I had a calculus teacher regularly proclaim there were three unavoidable things in life: Pythagorean theorem, taxes and death. Interestingly, he always listed them in the opposite order, probably for math related dramatic emphasis.
If Mr G was right, and let’s face it, evidence including property tax bills, my child’s grade 10 math homework and the local newspaper obituary section all support this assessment, how do we shift how we approach death and dying? How do we change the narrative and make preparing for death part of living? What hope do we have in a society where the financial gains of corporations and the “we can cure-treat-solve everything if you fight hard enough” mentality are engrained and accepted throughout society?
To die is perceived as “losing” the fight. To have a patient die suggests a doctor has “failed” to save them. No doctor wants to be thought of as a “loser” and certainly no doctor and likely no patient wants to fail.
So how then do we approach death in a healthy wholesome heart-centered way?
Enter the death doula.
Just as a birth and pregnancy midwife helps transition a state of life, so too does a death doula. Other titles include End of Life Doula, End of Life Consultant, and Death Midwife all of which are premised on the idea and privilege of companioning individuals through their end of life journey, the transition from one state of being into another.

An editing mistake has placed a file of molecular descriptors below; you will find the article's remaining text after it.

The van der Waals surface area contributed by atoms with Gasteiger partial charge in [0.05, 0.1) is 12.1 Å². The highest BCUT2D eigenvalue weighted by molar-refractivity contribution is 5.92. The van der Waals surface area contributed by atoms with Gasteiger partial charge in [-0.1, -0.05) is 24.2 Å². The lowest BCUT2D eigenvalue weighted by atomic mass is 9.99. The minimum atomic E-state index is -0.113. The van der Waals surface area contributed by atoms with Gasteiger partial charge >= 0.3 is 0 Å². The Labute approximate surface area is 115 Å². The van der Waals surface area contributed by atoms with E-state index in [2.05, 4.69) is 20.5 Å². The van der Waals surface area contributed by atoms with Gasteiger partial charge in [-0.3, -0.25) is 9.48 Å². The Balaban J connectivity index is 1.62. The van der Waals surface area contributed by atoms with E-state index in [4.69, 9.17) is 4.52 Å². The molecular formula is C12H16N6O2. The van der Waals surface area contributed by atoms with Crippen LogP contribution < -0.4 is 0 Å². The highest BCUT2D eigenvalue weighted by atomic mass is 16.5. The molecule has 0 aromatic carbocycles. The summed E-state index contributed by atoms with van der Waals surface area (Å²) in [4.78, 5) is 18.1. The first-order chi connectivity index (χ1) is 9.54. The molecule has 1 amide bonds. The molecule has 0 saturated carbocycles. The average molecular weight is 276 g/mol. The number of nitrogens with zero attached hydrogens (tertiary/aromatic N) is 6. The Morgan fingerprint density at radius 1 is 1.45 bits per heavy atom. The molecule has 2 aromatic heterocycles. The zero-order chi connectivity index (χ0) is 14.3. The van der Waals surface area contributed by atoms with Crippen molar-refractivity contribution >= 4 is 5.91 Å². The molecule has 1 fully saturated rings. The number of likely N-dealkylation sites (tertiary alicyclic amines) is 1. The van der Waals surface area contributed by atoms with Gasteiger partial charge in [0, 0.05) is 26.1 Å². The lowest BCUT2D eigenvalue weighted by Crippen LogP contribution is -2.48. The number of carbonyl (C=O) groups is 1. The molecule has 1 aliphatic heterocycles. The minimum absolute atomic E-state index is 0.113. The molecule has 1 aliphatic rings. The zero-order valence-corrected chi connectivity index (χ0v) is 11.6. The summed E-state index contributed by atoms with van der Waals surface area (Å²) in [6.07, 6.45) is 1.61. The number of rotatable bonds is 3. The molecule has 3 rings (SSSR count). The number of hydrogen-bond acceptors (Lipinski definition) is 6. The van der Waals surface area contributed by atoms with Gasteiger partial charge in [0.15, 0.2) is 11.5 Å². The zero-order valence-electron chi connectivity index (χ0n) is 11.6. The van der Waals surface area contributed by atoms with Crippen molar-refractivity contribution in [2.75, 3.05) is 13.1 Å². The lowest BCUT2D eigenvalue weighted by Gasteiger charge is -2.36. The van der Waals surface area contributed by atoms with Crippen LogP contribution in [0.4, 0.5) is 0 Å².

We are called into this work. It is a sacred time and sacred space. It can be heart wrenching and beautiful and heart-wrenchingly beautiful.
From the point of terminal diagnosis or advanced age, through death, the grief journey beyond and every possible step in between, death doulas walk alongside individuals and their caregivers with a desire to create and hold this sacred space. Space where it is safe to talk about death and dying. Space where all emotions and experiences are welcomed and encouraged. Space where death is part of life not a separate step to be feared, maligned or avoided.
It can be space where regrets and reconciliation are explored, where plans are made for ritual, legacy and celebration and where the life lived is remembered and life lost is lamented.
In all of these, the death doula is companion, witness, advocate and presence.
We are all going to die. Our loved ones are all going to die. The key question is, how do we want the experience of death to unfold?